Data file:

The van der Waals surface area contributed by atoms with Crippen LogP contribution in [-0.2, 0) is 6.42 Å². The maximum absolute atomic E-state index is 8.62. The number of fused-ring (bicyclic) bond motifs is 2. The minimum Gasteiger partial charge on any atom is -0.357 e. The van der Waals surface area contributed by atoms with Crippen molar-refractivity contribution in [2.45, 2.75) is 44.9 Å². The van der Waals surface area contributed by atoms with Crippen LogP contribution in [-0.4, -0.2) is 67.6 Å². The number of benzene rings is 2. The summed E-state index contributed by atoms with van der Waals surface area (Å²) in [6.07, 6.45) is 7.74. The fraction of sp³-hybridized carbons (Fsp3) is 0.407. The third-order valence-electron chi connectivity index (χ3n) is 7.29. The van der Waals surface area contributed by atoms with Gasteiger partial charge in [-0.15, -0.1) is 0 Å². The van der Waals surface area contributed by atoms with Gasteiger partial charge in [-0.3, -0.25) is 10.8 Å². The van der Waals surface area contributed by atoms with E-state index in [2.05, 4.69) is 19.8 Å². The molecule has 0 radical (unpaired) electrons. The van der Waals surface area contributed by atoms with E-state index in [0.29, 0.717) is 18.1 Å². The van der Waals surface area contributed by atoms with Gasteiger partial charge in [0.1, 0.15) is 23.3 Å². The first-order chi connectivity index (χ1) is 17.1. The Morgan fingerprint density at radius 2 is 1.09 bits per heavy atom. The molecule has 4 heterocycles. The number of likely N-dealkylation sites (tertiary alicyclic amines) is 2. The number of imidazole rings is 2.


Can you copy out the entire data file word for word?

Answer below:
The van der Waals surface area contributed by atoms with Crippen LogP contribution in [-0.2, 0) is 6.42 Å². The maximum absolute atomic E-state index is 8.62. The number of fused-ring (bicyclic) bond motifs is 2. The minimum Gasteiger partial charge on any atom is -0.357 e. The van der Waals surface area contributed by atoms with Crippen molar-refractivity contribution in [2.45, 2.75) is 44.9 Å². The van der Waals surface area contributed by atoms with Crippen LogP contribution in [-0.4, -0.2) is 67.6 Å². The number of benzene rings is 2. The summed E-state index contributed by atoms with van der Waals surface area (Å²) in [6.07, 6.45) is 7.74. The fraction of sp³-hybridized carbons (Fsp3) is 0.407. The third-order valence-electron chi connectivity index (χ3n) is 7.29. The van der Waals surface area contributed by atoms with Gasteiger partial charge in [-0.15, -0.1) is 0 Å². The van der Waals surface area contributed by atoms with Gasteiger partial charge in [-0.3, -0.25) is 10.8 Å². The van der Waals surface area contributed by atoms with E-state index in [2.05, 4.69) is 19.8 Å². The molecule has 0 radical (unpaired) electrons. The van der Waals surface area contributed by atoms with E-state index in [0.29, 0.717) is 18.1 Å². The van der Waals surface area contributed by atoms with Gasteiger partial charge in [0.1, 0.15) is 23.3 Å². The first-order chi connectivity index (χ1) is 17.1. The Morgan fingerprint density at radius 2 is 1.09 bits per heavy atom. The molecule has 4 heterocycles. The number of likely N-dealkylation sites (tertiary alicyclic amines) is 2. The number of imidazole rings is 2.